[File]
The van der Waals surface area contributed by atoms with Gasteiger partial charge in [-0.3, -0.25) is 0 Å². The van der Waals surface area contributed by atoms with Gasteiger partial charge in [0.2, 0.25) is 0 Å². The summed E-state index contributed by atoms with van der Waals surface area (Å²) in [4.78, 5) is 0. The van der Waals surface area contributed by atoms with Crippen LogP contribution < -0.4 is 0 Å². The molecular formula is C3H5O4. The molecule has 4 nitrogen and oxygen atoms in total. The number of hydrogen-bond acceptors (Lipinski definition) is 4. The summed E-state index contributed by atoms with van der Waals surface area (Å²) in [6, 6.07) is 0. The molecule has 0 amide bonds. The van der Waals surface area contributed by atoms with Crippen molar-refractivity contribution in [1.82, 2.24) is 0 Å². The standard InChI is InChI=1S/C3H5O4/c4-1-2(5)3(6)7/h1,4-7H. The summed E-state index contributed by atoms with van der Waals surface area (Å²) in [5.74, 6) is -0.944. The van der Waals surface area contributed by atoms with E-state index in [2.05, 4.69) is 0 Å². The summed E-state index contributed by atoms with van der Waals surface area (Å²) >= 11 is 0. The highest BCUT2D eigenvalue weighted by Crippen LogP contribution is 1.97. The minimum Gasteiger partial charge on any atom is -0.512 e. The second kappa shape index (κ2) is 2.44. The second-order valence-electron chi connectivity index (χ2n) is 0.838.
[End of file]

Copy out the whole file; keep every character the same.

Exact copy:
The van der Waals surface area contributed by atoms with Gasteiger partial charge in [-0.3, -0.25) is 0 Å². The van der Waals surface area contributed by atoms with Gasteiger partial charge in [0.2, 0.25) is 0 Å². The summed E-state index contributed by atoms with van der Waals surface area (Å²) in [4.78, 5) is 0. The van der Waals surface area contributed by atoms with Crippen LogP contribution < -0.4 is 0 Å². The molecular formula is C3H5O4. The molecule has 4 nitrogen and oxygen atoms in total. The number of hydrogen-bond acceptors (Lipinski definition) is 4. The summed E-state index contributed by atoms with van der Waals surface area (Å²) in [6, 6.07) is 0. The molecule has 0 amide bonds. The van der Waals surface area contributed by atoms with Crippen molar-refractivity contribution in [1.82, 2.24) is 0 Å². The standard InChI is InChI=1S/C3H5O4/c4-1-2(5)3(6)7/h1,4-7H. The summed E-state index contributed by atoms with van der Waals surface area (Å²) in [5.74, 6) is -0.944. The van der Waals surface area contributed by atoms with E-state index in [2.05, 4.69) is 0 Å². The summed E-state index contributed by atoms with van der Waals surface area (Å²) >= 11 is 0. The highest BCUT2D eigenvalue weighted by Crippen LogP contribution is 1.97. The minimum Gasteiger partial charge on any atom is -0.512 e. The second kappa shape index (κ2) is 2.44. The second-order valence-electron chi connectivity index (χ2n) is 0.838.